Information Security And Secure Business Practices

The PCI DSS stresses the importance of information security in the modern age of high-speed transactions and technologically advanced criminals. If someone were to appropriate a customer’s sensitive information illegally, they could do serious harm to that customer – and in the end, damage to your business as well.

Information security is a key component of many requirements of the PCI DSS. Customers now expect a certain level of security before they will trust you with their information. As more and more security breaches reach the public notice, customers will become more weary, and more savvy as to how they guard their important information. If they can’t trust a merchant to guard their data, they will do it themselves, and that will most likely happen in the form of just not giving it out. And that’s not good for any business.

Major principles of information security consist of maintaining confidentiality and integrity. Confidentiality implies that if a consumer entrusts sensitive data to you, you must do everything possible to protect it. This means that disclosure is not an option. For many transactions, personal information must be used. As a merchant you must not allow unauthorized disclosure whether accidental or on purpose.

The integrity of a system refers to business practices that do not allow any unauthorized personnel to create, modify, or delete any sensitive data. This loss of integrity can occur through various means, including malicious criminal activity, accidents through improper precautions, or viruses or other malware.

The PCI DSS (Payment Card Industry Data Security Standard) was created to help merchants achieve a sufficient level of information security and secure business practices. Any company that stores, transmits, or processes credit card information is required to become compliant or risk a range of fines and penalties.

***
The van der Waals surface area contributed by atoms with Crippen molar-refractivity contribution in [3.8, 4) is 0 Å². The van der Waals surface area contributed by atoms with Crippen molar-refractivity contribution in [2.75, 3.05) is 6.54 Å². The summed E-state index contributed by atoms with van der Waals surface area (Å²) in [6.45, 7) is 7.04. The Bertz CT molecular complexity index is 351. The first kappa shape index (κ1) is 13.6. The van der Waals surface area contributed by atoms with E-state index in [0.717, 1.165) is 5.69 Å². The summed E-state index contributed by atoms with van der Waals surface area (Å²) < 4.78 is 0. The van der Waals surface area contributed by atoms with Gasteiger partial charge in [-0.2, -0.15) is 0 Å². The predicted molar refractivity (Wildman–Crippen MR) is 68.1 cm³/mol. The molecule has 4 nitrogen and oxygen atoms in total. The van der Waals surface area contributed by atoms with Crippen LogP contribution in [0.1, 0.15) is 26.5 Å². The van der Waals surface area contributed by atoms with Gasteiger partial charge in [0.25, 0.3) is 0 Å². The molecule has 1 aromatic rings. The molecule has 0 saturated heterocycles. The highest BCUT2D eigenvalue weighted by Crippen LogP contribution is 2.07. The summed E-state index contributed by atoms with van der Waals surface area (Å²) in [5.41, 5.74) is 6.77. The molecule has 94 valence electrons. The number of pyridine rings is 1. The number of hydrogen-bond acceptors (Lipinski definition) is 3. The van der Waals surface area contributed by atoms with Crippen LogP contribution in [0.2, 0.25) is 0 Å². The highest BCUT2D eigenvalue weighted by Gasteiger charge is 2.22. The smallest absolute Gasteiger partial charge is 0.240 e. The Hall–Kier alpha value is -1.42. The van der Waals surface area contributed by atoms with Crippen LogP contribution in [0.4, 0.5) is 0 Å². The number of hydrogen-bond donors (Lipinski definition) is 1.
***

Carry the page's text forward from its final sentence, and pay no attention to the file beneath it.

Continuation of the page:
There are 12 requirements to the PCI DSS, and each of them contribute to the integrity of your information security system.

You begin by installing a firewall to control the traffic that can get into your system. You must also be sure to change any vendor-supplied passwords that may have come as defaults on your system.

Next comes the protection of cardholder data. Information security can depend on strong encryption. This includes encryption on data stored on your system as well as data that is in transit.

Then, to guard against viruses and other invasive programs, you need to make sure you have updated anti-virus software and employ and maintain secure systems and applications.

Access to this critical data must also be strictly controlled. This means only people with a business need-to-know should have access, and each person who does have access must have a unique ID assigned to them. Physical access must also be restricted so criminals can’t walk out with hard copies or hardware.

Tracking and logging procedures should also be implemented. This way, should your information security happen to be breached, you can discover how it was done, and set in motion the proper procedures to rectify the problem. And all these procedures also need to be regularly tested and updated.

Once these practices are in place, you are almost PCI compliant. You still have to maintain a policy that addresses information security. In other words, to maintain the integrity and confidentiality of personal information, you need to settle on the right practices and make sure that everyone in the company knows and understands their own responsibilities in preserving information security.

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